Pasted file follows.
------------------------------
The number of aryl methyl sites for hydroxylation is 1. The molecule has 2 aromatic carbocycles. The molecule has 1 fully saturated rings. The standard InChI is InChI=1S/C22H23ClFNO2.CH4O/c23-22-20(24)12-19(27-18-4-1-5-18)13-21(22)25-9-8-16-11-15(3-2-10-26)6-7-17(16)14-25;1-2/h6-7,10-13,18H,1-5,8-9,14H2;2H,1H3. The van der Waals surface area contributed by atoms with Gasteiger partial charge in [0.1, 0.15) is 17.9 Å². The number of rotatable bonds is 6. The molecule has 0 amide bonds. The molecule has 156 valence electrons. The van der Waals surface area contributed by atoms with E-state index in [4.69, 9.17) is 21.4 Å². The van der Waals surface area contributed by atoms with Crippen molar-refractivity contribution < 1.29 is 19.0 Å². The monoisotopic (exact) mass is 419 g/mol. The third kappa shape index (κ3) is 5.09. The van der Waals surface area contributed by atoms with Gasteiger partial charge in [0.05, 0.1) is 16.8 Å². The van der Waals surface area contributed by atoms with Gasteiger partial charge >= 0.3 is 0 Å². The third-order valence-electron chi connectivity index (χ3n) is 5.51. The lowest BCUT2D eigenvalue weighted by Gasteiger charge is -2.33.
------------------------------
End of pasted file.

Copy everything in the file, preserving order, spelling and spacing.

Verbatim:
The number of aryl methyl sites for hydroxylation is 1. The molecule has 2 aromatic carbocycles. The molecule has 1 fully saturated rings. The standard InChI is InChI=1S/C22H23ClFNO2.CH4O/c23-22-20(24)12-19(27-18-4-1-5-18)13-21(22)25-9-8-16-11-15(3-2-10-26)6-7-17(16)14-25;1-2/h6-7,10-13,18H,1-5,8-9,14H2;2H,1H3. The van der Waals surface area contributed by atoms with Gasteiger partial charge in [0.1, 0.15) is 17.9 Å². The number of rotatable bonds is 6. The molecule has 0 amide bonds. The molecule has 156 valence electrons. The van der Waals surface area contributed by atoms with E-state index in [4.69, 9.17) is 21.4 Å². The van der Waals surface area contributed by atoms with Crippen molar-refractivity contribution < 1.29 is 19.0 Å². The monoisotopic (exact) mass is 419 g/mol. The third kappa shape index (κ3) is 5.09. The van der Waals surface area contributed by atoms with Gasteiger partial charge in [0.05, 0.1) is 16.8 Å². The van der Waals surface area contributed by atoms with Gasteiger partial charge >= 0.3 is 0 Å². The third-order valence-electron chi connectivity index (χ3n) is 5.51. The lowest BCUT2D eigenvalue weighted by Gasteiger charge is -2.33.